Obama formally proposes Alaska refuge protections

President Obama Friday formally sent to Congress his request that it establish additional protections from oil and natural gas drilling for the Arctic National Wildlife Refuge (ANWR).

Obama announced his intention to seek wilderness status for nearly all of ANWR’s almost 20 million acres in January. It would extend the most protective federal land designation beyond the current 7.16 million acres of wilderness.

In a letter to Congress, Obama said the proposal address “a variety of needs, including preserving subsistence uses of local inhabitants, protecting fish and wildlife populations and their habitats, and ensuring opportunities for fish- and wildlife-dependent recreation and other public uses.”

It “also strengthens wildlife and habitat monitoring as well as the monitoring of public use of the refuge so as to better respond to changing conditions on the landscape, particularly those associated with climate change,” he said.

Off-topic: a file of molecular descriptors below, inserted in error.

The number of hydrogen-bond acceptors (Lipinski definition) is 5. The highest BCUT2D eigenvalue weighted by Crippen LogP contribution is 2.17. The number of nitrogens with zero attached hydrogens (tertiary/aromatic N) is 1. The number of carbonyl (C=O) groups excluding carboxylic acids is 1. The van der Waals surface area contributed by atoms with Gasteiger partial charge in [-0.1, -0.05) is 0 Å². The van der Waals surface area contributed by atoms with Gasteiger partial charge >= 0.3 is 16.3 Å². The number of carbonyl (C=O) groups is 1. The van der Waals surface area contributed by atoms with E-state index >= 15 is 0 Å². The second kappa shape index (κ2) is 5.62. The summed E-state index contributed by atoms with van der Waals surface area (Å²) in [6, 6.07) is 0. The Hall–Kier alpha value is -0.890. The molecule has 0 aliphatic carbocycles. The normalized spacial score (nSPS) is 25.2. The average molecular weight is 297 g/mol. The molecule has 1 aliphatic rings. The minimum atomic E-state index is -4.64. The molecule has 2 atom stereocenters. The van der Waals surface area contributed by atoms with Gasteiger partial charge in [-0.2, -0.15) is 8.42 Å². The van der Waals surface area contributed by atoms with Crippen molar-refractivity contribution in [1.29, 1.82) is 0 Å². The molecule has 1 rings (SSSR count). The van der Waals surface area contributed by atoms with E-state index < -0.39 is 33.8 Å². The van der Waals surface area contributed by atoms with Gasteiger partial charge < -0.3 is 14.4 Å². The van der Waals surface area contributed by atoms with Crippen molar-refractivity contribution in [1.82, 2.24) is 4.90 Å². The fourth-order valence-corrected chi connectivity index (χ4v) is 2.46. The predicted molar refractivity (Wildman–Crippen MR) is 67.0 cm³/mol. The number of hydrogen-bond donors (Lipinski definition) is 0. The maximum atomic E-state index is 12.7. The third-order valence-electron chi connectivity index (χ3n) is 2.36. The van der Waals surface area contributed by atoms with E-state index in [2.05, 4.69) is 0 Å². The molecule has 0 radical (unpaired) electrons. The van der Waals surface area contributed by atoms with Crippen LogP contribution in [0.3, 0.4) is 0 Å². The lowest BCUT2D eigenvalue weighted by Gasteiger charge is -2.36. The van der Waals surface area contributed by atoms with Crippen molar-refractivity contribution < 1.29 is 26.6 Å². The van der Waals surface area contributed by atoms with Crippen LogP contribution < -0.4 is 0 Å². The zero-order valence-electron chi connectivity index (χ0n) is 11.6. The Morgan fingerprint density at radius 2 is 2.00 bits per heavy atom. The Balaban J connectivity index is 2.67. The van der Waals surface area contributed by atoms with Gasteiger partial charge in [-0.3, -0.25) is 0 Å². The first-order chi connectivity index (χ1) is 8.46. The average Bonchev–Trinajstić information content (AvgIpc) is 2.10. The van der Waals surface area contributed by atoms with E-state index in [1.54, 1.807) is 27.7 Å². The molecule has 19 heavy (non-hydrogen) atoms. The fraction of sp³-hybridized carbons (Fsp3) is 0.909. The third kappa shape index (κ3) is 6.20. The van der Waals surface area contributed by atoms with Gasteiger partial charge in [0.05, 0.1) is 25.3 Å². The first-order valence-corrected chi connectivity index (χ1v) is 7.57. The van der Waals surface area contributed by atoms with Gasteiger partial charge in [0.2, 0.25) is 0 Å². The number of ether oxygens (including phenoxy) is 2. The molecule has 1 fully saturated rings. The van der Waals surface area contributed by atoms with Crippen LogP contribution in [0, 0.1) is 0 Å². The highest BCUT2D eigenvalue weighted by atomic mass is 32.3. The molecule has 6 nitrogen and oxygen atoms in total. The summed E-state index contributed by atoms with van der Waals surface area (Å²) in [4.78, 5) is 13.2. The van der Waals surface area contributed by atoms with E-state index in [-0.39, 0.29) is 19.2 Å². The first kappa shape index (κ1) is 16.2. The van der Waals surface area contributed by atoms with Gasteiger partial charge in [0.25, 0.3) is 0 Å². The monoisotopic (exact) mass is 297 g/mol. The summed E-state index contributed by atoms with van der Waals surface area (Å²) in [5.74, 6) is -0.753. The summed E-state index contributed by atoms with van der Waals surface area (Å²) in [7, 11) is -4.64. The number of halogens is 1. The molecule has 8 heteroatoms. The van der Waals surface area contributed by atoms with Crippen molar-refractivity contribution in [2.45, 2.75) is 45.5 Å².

The January announcement immediately generated great controversy among Republicans and Alaskan leaders who said blocking drilling would threaten economic opportunities for the state.

It rekindled a decades-old debate over the balance between environmental protections and energy in the massive area in Alaska’s northeast, a question Congress never completely answered.

While a wilderness designation would require legislative approval, the Fish and Wildlife Service immediately began to manage the area as wilderness pending Congress’s consideration of the issue.

Environmentalists cheered Obama’s decision and asked Congress to immediately act on a proposal that would indefinitely protect a pristine area and its ecosystem.

But leading Republicans were immediately dismissive and said the proposal would be dead on arrival on Capitol Hill.